8.  When your child sits quietly and serenely through a two hour church service, it's definitely not all your fault.


9.  When you child pitches a fit every eleven minutes through a two hour church service, it's definitely not all your fault. 

10.  Spend time with your sweetheart.  Date night?  Fabulous.  Can't do it?  Put those munchkins to bed and have candle-light dessert in the living room.  It's not about what you do, it's about making the time.



11.  Take a vacation with your family.  Anything that allows you as parents to lay aside the Everyday Routine and spend more time focusing on your family qualifies as a vacation.  Camping, beach trip, Disney.  Just change the scenery and the routine and the responsibilities.  It's hard when they're all little, but it gets easier!

12.  It doesn't matter how your family is put together, somebody isn't going to like it.  But rest assured, God has a good and perfect plan for how He's ordered you and your people.  Trust Him.


13.  This Parenting Gig is the hardest dang thing you'll ever do.  Don't get it in your head that it's supposed to be all rainbows and milkshakes and clean, white pinafores.  It's raw and limit-testing and breaking and rewarding and imperfectly perfect.

14.  Don't be afraid to blow the day's schedule to bits and curl up on the couch to cuddle and watch a movie with the very people who are making you shake with frustration and disbelief.  Bonding over Chitty Chitty Bang Bang and a bowl of popcorn covers a multitude.

15.  June Cleaver is a character.  Beaver's lines were written by adults.  Wally's real siblings weren't on air with him.  Ward is not your narrator.  This is real life and it's messy.

16.  Pajama days decrease your laundry workload and are novel to the children in your life.

17.  Work hard in those early years to train your child right.  It's exhausting, but it pays off in the short term and the long term.  I promise.


18.  Pick your battles and ignore what you can.  We are immune to quiet giggles and light thumps that come from the kids bedrooms after lights out.  If they are on their beds, we win.  You can't force sleep, potty training, or eating. 

19.  Find your village.  Nothing builds or eats away at friendships like raising children.  Just because you've been with your friends throughout college and the pre-parenting years doesn't mean those people are the best honorary aunts and uncles for your kids.  If you're super lucky, some of these relationships pass the We All Have Kids Now test.  Chances are, there are some that won't.  Don't burn bridges, but certainly look to build new ones that benefit your family's world view.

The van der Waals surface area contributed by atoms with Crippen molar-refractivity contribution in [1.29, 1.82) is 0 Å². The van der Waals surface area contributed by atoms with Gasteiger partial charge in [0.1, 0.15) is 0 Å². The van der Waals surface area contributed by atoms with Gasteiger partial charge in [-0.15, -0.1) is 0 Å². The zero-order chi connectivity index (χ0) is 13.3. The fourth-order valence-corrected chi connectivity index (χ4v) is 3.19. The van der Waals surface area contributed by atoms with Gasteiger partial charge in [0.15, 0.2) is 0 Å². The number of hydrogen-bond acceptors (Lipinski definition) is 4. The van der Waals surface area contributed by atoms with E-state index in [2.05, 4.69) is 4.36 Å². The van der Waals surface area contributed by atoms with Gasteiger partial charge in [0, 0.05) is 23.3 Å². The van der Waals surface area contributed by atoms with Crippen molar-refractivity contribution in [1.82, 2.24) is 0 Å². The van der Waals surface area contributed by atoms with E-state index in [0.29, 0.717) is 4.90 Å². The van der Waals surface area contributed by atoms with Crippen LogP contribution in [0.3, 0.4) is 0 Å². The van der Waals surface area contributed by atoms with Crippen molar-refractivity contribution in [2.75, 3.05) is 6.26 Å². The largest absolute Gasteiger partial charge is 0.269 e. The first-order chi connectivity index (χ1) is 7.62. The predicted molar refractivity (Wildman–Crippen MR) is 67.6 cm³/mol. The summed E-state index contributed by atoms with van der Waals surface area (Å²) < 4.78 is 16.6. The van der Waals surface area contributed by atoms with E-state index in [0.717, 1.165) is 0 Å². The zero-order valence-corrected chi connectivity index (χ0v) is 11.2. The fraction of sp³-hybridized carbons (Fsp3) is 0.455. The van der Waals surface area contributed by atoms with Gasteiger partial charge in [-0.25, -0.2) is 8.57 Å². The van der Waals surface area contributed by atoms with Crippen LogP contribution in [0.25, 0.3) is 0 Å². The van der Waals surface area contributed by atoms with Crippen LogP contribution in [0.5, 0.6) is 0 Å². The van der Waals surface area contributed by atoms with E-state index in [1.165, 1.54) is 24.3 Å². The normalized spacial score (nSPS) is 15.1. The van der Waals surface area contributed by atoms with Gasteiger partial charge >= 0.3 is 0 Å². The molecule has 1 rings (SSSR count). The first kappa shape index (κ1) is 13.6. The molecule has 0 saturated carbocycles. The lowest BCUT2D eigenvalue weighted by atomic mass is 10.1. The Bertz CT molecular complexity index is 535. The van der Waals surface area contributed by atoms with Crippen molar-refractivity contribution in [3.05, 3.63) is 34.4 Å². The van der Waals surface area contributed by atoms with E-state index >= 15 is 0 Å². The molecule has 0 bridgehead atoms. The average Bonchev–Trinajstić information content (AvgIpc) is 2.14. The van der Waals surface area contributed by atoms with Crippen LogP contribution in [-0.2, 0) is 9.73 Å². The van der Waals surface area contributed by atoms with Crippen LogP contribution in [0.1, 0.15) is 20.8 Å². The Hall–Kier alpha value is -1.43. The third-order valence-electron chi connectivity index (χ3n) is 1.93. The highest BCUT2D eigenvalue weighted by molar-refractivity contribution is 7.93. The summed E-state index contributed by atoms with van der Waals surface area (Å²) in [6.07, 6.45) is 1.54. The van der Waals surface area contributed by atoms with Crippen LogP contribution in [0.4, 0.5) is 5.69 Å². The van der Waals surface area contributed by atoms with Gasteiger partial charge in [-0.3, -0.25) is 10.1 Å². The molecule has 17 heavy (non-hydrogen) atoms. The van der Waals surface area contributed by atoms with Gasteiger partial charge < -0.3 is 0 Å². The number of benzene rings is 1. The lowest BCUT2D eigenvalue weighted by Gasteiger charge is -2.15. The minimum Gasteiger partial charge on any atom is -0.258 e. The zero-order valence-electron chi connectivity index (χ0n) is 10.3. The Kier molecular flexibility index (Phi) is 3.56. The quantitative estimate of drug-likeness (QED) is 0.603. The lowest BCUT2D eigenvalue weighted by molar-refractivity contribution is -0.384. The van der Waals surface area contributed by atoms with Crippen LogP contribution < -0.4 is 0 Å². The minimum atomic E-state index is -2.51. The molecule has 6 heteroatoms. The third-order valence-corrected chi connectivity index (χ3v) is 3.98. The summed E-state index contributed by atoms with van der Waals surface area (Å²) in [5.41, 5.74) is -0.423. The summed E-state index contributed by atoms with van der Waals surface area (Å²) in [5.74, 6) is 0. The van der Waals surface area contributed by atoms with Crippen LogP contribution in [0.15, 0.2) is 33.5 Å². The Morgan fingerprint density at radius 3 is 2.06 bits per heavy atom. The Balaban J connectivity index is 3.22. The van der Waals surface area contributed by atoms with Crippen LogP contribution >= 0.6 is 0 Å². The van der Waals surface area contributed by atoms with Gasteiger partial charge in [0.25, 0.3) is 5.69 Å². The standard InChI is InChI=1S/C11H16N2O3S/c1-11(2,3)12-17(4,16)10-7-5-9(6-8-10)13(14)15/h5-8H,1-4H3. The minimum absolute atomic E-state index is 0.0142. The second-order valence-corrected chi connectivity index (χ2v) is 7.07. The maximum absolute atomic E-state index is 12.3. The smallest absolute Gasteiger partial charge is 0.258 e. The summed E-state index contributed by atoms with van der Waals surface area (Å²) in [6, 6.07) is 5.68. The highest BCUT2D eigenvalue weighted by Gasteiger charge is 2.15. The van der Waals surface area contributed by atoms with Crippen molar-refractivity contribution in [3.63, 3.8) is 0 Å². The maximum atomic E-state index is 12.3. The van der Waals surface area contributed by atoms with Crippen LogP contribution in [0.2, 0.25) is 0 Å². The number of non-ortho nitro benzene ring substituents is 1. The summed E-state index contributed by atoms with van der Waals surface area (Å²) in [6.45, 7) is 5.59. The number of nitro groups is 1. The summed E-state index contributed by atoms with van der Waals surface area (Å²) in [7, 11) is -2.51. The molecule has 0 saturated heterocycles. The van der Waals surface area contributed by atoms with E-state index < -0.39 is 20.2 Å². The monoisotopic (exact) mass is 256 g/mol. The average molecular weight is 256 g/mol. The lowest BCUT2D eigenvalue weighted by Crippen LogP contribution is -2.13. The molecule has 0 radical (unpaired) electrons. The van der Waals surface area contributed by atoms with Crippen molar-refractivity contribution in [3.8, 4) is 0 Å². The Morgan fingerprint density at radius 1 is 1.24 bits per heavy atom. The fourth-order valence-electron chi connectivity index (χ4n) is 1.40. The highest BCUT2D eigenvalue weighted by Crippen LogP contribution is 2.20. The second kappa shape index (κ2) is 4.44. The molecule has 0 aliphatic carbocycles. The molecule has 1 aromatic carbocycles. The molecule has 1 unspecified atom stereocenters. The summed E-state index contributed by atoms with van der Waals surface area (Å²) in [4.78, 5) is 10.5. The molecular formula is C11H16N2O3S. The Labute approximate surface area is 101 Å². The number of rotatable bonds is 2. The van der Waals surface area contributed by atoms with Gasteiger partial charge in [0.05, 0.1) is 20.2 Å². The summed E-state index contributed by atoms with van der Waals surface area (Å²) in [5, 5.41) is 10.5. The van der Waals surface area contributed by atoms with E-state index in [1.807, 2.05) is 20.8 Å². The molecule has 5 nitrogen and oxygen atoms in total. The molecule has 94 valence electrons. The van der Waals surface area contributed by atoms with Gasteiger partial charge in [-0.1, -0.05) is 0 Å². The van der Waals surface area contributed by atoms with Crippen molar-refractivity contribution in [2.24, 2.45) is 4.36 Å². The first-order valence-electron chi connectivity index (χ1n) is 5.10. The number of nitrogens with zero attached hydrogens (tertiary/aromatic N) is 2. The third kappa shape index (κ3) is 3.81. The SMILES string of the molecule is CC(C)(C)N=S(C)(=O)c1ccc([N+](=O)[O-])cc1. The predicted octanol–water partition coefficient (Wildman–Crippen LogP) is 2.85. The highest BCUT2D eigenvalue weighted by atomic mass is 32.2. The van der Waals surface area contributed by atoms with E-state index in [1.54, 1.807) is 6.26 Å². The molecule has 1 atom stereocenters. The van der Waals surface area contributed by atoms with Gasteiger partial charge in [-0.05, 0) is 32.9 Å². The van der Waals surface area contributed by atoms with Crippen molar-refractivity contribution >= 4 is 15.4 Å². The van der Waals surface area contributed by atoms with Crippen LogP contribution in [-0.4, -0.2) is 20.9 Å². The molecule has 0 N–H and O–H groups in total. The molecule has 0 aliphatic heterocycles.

20.  Pay attention when a kid says, "Mama, watch me!"  You could witness a first time achievement or prevent a trip to the emergency room.



21.  Let them take risks, but be there to help them if they really need it.  Allowing independence builds confidence.  Kids need both.  And they need your arms there to hug them in success or failure.

22.  Apologize when you act out.  And oh, sweet Mama, you will.  Even if you're amazingly patient and creative and together, you will lose your ever-loving mind with those precious little ones upon occasion.  It's okay.  They need to know you're a real human and they need to see you practice repentance and humility.

23.   Revel in their quirks.  And be thankful.  One of those weird little personality traits may be The Defining Gift God gave them in life.  It's your job to pray over that child and their strengths and weaknesses and do your best to mold them to be Christ-like.  We've already established parenting ain't a fluff assignment.

24.  Television is not evil.  Pick shows that reinforce good character and clean humor and then utilize those bad boys!


25.  Pray.  A lot.  For you.  For them.  The more you're on your knees before God, the less likely it is that your kids will bring you to your knees.

So what have you learned in your stint as a parent?